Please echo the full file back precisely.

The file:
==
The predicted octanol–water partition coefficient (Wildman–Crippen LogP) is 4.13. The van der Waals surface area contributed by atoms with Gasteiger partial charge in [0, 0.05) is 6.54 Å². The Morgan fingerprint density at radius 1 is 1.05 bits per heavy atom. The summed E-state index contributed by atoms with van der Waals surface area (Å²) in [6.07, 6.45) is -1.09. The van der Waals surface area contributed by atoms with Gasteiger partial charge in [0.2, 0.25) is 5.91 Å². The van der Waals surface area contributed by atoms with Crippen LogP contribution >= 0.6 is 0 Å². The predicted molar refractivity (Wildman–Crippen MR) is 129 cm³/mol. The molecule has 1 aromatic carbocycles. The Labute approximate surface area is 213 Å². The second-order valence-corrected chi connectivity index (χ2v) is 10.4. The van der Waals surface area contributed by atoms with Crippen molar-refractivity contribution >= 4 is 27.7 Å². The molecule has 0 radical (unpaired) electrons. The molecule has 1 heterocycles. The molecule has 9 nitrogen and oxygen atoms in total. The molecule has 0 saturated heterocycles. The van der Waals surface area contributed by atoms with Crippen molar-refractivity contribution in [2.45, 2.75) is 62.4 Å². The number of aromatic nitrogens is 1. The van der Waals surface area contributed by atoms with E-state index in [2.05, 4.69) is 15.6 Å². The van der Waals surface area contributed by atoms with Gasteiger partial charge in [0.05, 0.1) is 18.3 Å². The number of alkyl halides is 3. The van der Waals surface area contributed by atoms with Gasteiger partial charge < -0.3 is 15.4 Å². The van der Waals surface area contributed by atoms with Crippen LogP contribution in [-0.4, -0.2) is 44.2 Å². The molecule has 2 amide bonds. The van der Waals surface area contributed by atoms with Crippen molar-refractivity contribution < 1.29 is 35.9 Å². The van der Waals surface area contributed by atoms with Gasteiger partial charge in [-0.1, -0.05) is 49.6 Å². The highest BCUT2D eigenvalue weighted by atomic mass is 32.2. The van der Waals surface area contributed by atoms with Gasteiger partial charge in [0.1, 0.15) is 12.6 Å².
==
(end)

The predicted octanol–water partition coefficient (Wildman–Crippen LogP) is 4.13. The van der Waals surface area contributed by atoms with Gasteiger partial charge in [0, 0.05) is 6.54 Å². The Morgan fingerprint density at radius 1 is 1.05 bits per heavy atom. The summed E-state index contributed by atoms with van der Waals surface area (Å²) in [6.07, 6.45) is -1.09. The van der Waals surface area contributed by atoms with Gasteiger partial charge in [0.2, 0.25) is 5.91 Å². The van der Waals surface area contributed by atoms with Crippen LogP contribution >= 0.6 is 0 Å². The predicted molar refractivity (Wildman–Crippen MR) is 129 cm³/mol. The molecule has 1 aromatic carbocycles. The Labute approximate surface area is 213 Å². The second-order valence-corrected chi connectivity index (χ2v) is 10.4. The van der Waals surface area contributed by atoms with Crippen molar-refractivity contribution >= 4 is 27.7 Å². The molecule has 0 radical (unpaired) electrons. The molecule has 1 heterocycles. The molecule has 9 nitrogen and oxygen atoms in total. The molecule has 0 saturated heterocycles. The van der Waals surface area contributed by atoms with Crippen molar-refractivity contribution in [2.45, 2.75) is 62.4 Å². The number of aromatic nitrogens is 1. The van der Waals surface area contributed by atoms with E-state index in [2.05, 4.69) is 15.6 Å². The van der Waals surface area contributed by atoms with Gasteiger partial charge in [0.05, 0.1) is 18.3 Å². The number of alkyl halides is 3. The van der Waals surface area contributed by atoms with Gasteiger partial charge < -0.3 is 15.4 Å². The van der Waals surface area contributed by atoms with Crippen LogP contribution in [-0.4, -0.2) is 44.2 Å². The molecule has 2 amide bonds. The van der Waals surface area contributed by atoms with Crippen molar-refractivity contribution < 1.29 is 35.9 Å². The van der Waals surface area contributed by atoms with Gasteiger partial charge in [-0.1, -0.05) is 49.6 Å². The highest BCUT2D eigenvalue weighted by atomic mass is 32.2. The van der Waals surface area contributed by atoms with Gasteiger partial charge in [0.1, 0.15) is 12.6 Å².